Still, those that are actual Sherlock Holmes stories are a lot of fun and, I think, worth the price if you like the Sherlock Holmes character.
As with most multi-author anthologies, this one is a jelly bean bag of stories. Some are worth savoring, others are bland and easily forgotten.
Actually, while listening I couldn't help but question the publishers decision to include a few of the stories. The authors didn't seem to much like Conan Doyle's Sherlock. It was as if they took the name and made an entirely new character that lacked any resemblance to Doyle's work. The worst offender was Carolyn Wheat's "The Case of the Royal Queens" - a silly story that almost completely ignored Doyle's character.
Of the stories written, I thought that Lindsay Faye's "The Case of Colonel Warburten's Madness" stood out as the most true to the original character. Not at all surprising as she did such a masterful job writing "Dust and Shadow"- she's done fabulous work getting into the minds of Watson and Holmes.
Another great story was Daniel Stashower's "The Seven Walnuts"- even without the direct interaction of the famous detective, Sherlock and Watson's presence is clearly felt. I was delighted by the creativity and humor shown by this author and wouldn't mind reading more from him.
In addition, Steve Hockensmith's "Excerpts from an Unpublished Memoire Found in the Basement of the Home for Retired Actors" also hit a perfect note, incorporating humor and Holmes' special talents to make a greatly entertaining read.
I don't often find myself laughing out loud when I walk around with my headphones and listen to a book, but several of these stories made me do just that. And they do in a good way, showing a lot of insight into, and love of, the Conan Doyle universe.
I wouldn't say I'm new to ACD and SH. I read several of his stories when I was a teenager, during a brief mystery/detective phase. But I am new to Sherlock fan-fiction.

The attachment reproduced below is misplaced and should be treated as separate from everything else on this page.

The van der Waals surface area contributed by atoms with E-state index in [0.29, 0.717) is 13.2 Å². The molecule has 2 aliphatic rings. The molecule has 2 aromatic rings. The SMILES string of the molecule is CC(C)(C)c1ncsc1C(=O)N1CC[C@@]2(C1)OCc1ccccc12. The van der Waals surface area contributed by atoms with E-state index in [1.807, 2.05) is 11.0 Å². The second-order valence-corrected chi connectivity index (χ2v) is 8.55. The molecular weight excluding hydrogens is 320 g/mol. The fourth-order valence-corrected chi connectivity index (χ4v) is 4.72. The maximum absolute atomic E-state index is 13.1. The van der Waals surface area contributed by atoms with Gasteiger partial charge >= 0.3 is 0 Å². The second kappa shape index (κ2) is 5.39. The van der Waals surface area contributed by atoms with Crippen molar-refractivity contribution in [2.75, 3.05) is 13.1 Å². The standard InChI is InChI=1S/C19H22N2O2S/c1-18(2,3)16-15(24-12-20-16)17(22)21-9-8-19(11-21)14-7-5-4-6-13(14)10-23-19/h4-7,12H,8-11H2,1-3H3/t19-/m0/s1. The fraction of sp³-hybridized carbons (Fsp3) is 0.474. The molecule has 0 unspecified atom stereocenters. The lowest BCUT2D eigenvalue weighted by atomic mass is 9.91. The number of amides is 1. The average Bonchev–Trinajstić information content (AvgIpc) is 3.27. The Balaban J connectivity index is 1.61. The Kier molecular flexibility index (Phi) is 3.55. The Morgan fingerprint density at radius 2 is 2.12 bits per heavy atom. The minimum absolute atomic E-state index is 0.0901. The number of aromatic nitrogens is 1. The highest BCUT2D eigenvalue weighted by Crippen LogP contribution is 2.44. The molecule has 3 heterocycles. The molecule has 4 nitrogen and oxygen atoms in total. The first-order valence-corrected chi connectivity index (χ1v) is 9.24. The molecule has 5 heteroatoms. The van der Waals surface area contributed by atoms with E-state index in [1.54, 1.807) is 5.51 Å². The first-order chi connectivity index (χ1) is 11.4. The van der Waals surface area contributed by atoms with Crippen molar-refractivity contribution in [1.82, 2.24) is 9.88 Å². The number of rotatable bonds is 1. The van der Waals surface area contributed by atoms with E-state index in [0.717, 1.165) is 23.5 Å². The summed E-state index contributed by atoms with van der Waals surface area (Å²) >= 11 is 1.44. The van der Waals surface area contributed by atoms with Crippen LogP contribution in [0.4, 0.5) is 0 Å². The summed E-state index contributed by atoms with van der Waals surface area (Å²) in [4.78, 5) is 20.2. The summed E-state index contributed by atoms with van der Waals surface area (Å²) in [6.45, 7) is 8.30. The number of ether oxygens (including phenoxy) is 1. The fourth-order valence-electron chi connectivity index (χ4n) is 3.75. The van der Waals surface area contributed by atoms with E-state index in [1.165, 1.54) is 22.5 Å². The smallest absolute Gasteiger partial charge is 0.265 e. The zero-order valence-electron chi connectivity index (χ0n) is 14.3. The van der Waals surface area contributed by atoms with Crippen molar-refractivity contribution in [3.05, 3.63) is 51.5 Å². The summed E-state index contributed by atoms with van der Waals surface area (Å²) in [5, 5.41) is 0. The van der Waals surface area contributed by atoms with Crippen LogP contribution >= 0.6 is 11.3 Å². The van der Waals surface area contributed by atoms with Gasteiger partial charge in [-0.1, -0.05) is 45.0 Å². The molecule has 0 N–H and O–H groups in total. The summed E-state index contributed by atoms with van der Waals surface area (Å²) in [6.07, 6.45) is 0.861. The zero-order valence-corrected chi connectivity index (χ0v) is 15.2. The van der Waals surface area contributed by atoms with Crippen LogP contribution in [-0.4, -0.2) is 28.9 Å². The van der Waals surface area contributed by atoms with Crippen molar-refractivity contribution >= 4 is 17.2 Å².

I recently stumbled upon the PBS series Sherlock, and fell in love. (No. Not with Benedict Cumberbatch. Although he does a fantastic job. It's the overall mood I love.) I decided that I needed to know more in order to understand some of the underlying themes. So I read the entire collection. (The Audible version is fantastic!)
There are many great things about Sherlock Holmes, but I believe one of the best things is the scattered and open ended way it was written. ACD left a wide open space for future generations to continue the story. So it makes sense that so many people have taken up the tale.
The stories in this anthology fall all over the spectrum, from very good to bleh. But even the ones I didn't like still have some redeeming aspects. For instance, there are three stories that are narrated by neither Watson nor Holmes. And one of them doesn't have either of them in it. I thought that was particularly clever, even though I didn't care for the story.
The first essay at the end was a little irritating at the start , but I think the message of it was better than the author articulated. I believe we can deduce that no one is truly just one thing. We are all complicated and often contradictory. It did, however, raise some interesting questions about Mary Marston's role in the story.
This was an enjoyable journey into the land of SH fan-fiction. I can't get enough of Sherlock Holmes, so I'm certain it won't be my last.
Audible listener who's grateful for a long commute!
I'm a Sherlock Holmes/fan, with a little "f" in fan. That translates as 'I know when Sir Arthur Conan Doyle was knighted (1902); that he was a medical doctor (University of Edinburgh, 1881); and that he died in 1930. I have all of the Holmes stories and novels in two leather bound books with small print and pages edged in gold. They were probably meant to be decorative, but I've read and reread them so many times, the bindings are coming off.
I am glad that writers like Robert Pohle, Gillian Linscott, and Lyndsay Faye are Fans with a big "F" for Fanatic. Their admiration of Doyle and his writing style made this an enjoyable collection of "new" Sherlock Holmes mysteries.
Some plots were more intricate than others. In a few cases, I solved the mystery in a few minutes. I kept listening, hoping I was wrong and was disappointed to be right. The writing was uneven - some language was spot on; other dialogue was wooden, forced and anachronistic. What worked very well was listening to the narrator, Graeme Malcolm because no matter whose writing, it's the same "voice".
Each story is about 30 to 45 minutes long, which is a good length for my commute.